Archives for March, 2011

True or false: Vast majority of employers care deeply and passionately about their employees

Imagine testifying before a congressional committee as the head of the FDIC and you’re asked “do the vast majority of banks care deeply and passionately about their customers?” Or as the head of the FAA and you’re asked “do you think the vast majority of airlines care deeply and passionately about their passengers?” Or the…

In the early hours of March 11th, a 9.0-magnitude earthquake struck northern Japan, and a massive tsunami followed. More than 5,000 people are dead and almost 10,000 are missing. Hundreds of thousands are homeless, and those living near the Fukushima Daiichi Nuclear Power Station have been told to evacuate – while a small crew of…

Earlier this week, the Geiger Gibson/ RCHN Community Health Foundation Research Collaborative released a policy research brief that estimates the impact of the House of Representatives’ proposed reduction in funding to community health centers. (Full disclosure: the Geiger Gibson program is part of the George Washington University’s School of Public Health & Health Services, where…

The workers remaining at Japan’s Fukushima Daiichi Nuclear Power Station are braving extremely risky conditions as they try to avert a nuclear catastrophe. They are working to keep fuel rods – both those inside reactors and in the spent rods stored in ponds – cool enough to avert a Chernobyl-type meltdown, which would spew radioactive…

Counting work-related injuries, disease and death among U.S. workers: Part 2

Les Skramstad was a good, decent man who died in January 2007 from mesothelioma at 70 years young. Mesothelioma is a rare cancer caused by exposure to asbestos. Mr. Skramstad was a miner and laborer at the infamous vermiculite mine at Zonolite Mountain in Libby, Montana. Mr. Skramstad’s death was clearly work-related, but when the…

By Elizabeth Grossman After posting yesterday’s story, I began to learn what a hub of chemical-intensive industry the region of Japan most directly affected by the earthquake an tsunami is. Hit with varying degrees of damage from the earthquake and tsunami are more than a dozen major petrochemical plants, most, according to a March 14…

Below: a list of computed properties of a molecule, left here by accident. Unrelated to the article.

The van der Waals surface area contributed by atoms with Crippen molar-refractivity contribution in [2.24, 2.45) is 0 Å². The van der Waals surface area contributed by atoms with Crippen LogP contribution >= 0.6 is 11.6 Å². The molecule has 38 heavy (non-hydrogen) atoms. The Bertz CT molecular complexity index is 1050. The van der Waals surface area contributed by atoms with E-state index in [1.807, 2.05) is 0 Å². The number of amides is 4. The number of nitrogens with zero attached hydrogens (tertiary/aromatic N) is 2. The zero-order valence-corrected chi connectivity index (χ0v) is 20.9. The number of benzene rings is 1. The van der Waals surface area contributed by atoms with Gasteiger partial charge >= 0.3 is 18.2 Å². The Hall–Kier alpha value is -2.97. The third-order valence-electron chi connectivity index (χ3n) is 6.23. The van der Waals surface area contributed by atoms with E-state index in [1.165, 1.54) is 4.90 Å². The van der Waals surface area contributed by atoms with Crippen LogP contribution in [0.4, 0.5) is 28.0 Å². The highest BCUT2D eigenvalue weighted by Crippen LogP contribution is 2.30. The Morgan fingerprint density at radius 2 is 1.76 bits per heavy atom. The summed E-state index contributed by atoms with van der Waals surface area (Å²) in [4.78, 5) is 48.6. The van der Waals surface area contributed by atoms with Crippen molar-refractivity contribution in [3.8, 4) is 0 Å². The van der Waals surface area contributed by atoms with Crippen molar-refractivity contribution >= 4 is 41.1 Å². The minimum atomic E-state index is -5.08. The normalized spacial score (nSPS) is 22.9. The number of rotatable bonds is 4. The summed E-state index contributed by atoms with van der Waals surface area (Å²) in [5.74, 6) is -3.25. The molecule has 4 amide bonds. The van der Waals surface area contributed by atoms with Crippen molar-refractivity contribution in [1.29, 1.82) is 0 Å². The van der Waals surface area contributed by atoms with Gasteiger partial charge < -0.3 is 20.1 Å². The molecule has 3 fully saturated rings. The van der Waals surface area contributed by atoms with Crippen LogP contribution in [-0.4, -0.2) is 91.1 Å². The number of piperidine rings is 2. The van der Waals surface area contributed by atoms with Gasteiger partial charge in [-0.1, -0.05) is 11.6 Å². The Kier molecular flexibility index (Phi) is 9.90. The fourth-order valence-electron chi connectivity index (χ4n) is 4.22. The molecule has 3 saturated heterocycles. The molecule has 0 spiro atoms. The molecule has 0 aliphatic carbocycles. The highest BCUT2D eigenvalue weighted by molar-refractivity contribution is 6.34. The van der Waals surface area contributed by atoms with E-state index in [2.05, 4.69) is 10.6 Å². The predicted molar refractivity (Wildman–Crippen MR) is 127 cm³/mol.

by Elizabeth Grossman Even before news of the crisis at the Fukushima and other Japanese nuclear power plants damaged by Friday’s massive earthquake and tsunami arrived, raising public health concerns to an alarming level, the scenes of destruction prompted many questions about how public health – and that of first responders – would be protected…

With nearly one-third of US healthcare spending going to hospital care, it’s natural that people would be looking for ways to trim spending on hospital services. A new study just published in the journal Health Affairs reports that seriously ill hospital patients receiving consultations from palliative care teams can incur lower costs. For this study’s…

Winners and Losers in Agroecology

Earlier this week, the UN Special Rapporteur on the right to food released a report stating that agroecology – basically, sustainable agriculture – can double global food production over the next decade. Specifically, agroecology can raise production in the poor, food-deficit countries that most need additional crops. The techniques, which include using plants and beneficial…

Occupational Health News Roundup

Celeste wrote last week about how the Charleston Gazette’s Ken Ward Jr. broke the story of how a previously unpublished report sent to Congress by the Mine Safety and Health Administration two weeks before the Upper Big Branch Mine Disaster warned about serious enforcement lapses, including incomplete inspections and inadequate enforcement actions. In addition to…